Being an effective EMDR therapist is a mix of experience and intuition. They’re so closely related that when both are active it’s hard to talk about one without the other. However, it is possible to have a lot of experience doing EMDR and still have miserable intuition. I’ve seen it. It’s not good. The experience of doing EMDR teaches you a lot about how this type of recovery occurs. You’ll learn a lot in the first 10 reprocessing sessions that you do with clients. You’ll learn more by the 100th. By the 500th, you’ll have a lot of things figured out. There will still be much more to learn.
EMDR is a journey that we take with clients. Each session is a part of that journey. When you make a journey enough times with clients you start to recognize some landmarks and the general pathways become more predictable. Your confidence in how these roads connect can be reassuring to clients who have never made this type of journey before. However, this is their journey. They pick the roads. Often, you have to use your experience and intuition to pick the direction that they should turn on the roads they select. Poor decisions on your part can lengthen the journey unnecessarily or make it suck more than it needs to. Intuition helps manage the uncertainty and individual variables of the client’s journey. And, there are a lot of uncertainties and individual variables.
Target Selection and Order
All of my clients are poor. Most of them have severely complex trauma. Nearly all had extensive developmental trauma. Most of them have little “adaptive stuff” for the maladaptive stuff to merge into–I often have to help them create some. For most of my clients, trauma is a bucket filled to the brim with lava. When starting, it’s rarely wise to ask them to grab the biggest or hottest piece visible. To stretch the metaphor, it’s also difficult to know how the individual globs of lava connect. You may help the client pick a piece that seems relatively cool and innocuous, only for it to connect directly to a huge molten piece that the client is poorly equipped to handle right now. Is ever there a safe and manageable way to handle this kind of lava? Probably not. There are certainly ways that are less distressing than others–ways that will increase the odds that your client will return to see you to continue this work. When there is severe and life-long trauma with very little sunshine, helping clients pick productive yet tolerable targets is an art built at the intersection of intuition and experience.
What Part to Notice?
Inside reprocessing, clients may report that they are getting multiple things at once. It is frequently unclear which path to follow. Experience might suggest either or both. In some cases, it may not matter. Sitting for a long time at a four-way stop during reprocessing is usually counter-productive. Intuition comes in with a quick answer based on the flow of the session and the flow of the individual client’s recovery. It may be difficult to explain in language why your suggestion to notice one thing before another or instead of another makes the most sense. But, it’s often very clear if you have been paying attention to the client’s process.
What to Do When the Road Ends?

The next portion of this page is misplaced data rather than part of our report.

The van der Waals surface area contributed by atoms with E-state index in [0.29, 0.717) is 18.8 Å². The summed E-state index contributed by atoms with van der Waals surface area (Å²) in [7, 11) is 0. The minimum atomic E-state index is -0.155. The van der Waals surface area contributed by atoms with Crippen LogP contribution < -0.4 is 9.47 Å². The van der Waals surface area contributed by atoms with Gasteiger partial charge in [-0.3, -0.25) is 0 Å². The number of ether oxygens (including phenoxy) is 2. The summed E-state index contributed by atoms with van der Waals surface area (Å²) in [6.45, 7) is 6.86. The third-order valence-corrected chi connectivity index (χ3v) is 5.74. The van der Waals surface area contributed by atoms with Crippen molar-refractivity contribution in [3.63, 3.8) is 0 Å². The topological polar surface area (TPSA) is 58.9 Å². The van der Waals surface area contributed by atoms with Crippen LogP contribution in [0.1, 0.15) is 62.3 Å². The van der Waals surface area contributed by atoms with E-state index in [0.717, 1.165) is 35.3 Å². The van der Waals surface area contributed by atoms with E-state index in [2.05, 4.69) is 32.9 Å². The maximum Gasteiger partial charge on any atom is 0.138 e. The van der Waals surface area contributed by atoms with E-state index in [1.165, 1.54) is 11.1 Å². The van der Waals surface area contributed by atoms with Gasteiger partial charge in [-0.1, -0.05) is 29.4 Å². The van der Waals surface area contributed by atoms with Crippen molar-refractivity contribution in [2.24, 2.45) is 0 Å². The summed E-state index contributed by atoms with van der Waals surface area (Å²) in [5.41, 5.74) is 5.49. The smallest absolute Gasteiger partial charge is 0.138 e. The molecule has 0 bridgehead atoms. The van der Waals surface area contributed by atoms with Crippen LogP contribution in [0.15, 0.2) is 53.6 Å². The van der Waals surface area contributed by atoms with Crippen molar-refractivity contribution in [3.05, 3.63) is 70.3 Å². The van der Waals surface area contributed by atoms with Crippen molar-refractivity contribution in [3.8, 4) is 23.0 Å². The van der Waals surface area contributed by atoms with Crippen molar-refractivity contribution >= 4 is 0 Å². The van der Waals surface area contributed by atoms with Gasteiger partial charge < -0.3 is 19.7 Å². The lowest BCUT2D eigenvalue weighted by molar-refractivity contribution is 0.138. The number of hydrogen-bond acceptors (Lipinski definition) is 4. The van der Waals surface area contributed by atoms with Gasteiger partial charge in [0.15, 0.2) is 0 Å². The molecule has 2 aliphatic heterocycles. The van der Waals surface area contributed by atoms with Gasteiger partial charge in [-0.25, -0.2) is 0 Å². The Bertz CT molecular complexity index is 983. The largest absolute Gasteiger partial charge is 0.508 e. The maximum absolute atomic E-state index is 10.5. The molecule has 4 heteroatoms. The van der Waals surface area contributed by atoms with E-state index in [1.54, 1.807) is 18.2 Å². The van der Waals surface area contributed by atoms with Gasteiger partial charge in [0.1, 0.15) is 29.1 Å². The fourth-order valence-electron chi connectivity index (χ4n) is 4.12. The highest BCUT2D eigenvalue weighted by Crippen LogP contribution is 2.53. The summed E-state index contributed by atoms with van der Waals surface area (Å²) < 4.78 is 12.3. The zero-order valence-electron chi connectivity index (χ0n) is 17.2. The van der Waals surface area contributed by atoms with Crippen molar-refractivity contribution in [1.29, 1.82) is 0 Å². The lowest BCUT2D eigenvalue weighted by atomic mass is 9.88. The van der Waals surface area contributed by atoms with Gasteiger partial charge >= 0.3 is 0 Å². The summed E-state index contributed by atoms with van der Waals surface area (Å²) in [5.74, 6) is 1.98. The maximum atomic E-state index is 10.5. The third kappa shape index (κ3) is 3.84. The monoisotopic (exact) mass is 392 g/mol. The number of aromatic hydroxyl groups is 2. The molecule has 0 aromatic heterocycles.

Sometimes the client’s reprocessing road abruptly ends. It’s not clear at all to therapist or client what needs comes next. Most clients will not have insight into what happened without the therapist eliciting it. Was this the wrong road? Is something blocking it? Where are we? Are we at the end of a road, or has movement just really slowed down because it needs to for some reason? Experience and intuition converge in addressing problems with reprocessing efficiently. Intuition allows you to hear things in client feedback that are helpful. Absent intuition, you may need to check each possible scenario before you arrive at a solution. Good intuition can get the client unstuck faster.
Ending Sessions Gracefully
We want sessions to end with as little residual distress as possible. Ideally, a target is fully reprocessed that session and the client walks out feeling great. Many things come up near the ends of sessions, often related to new targets. With 15 minutes to go in a session, is there time to incorporate this new memory into the current stream of reprocessing? It depends. It may be a great idea. It may be a terrible idea. Or, the therapist may intuit that the client has a good chance to close a target this session, but only 10 minutes remain. Does it make sense to keep going or should we close down some channels and start up a resource? It depends. Intuition can help.
Other Uses of Intuition
Inside EMDR, things come up for reasons. EMDR requires that we trust the process. Still, it is often not clear how two different memories connect. Sometimes you are able to intuit a connection, which might help inform how you assist your client in navigating and noticing them. Sometimes you can anticipate blocks that clients are likely to encounter when working on specific targets, based on things that have emerged in prior sessions. Good intuition is often helpful. Your intuition will be wrong sometimes. It happens. It’s important to eventually assess how reliable your intuition is. In what areas does it seem to work better? Again, good intuition helps clients navigate targets more efficiently and avoid sitting in unnecessary distress.
Without good intuition, EMDR can still work well. It just works the way first-generation GPS navigation systems worked in the 1990s–inefficiently. But, you will still arrive. If your intuition isn’t that good, you’ll want to get it out of the way of your clients and manage issues that come up through careful planning.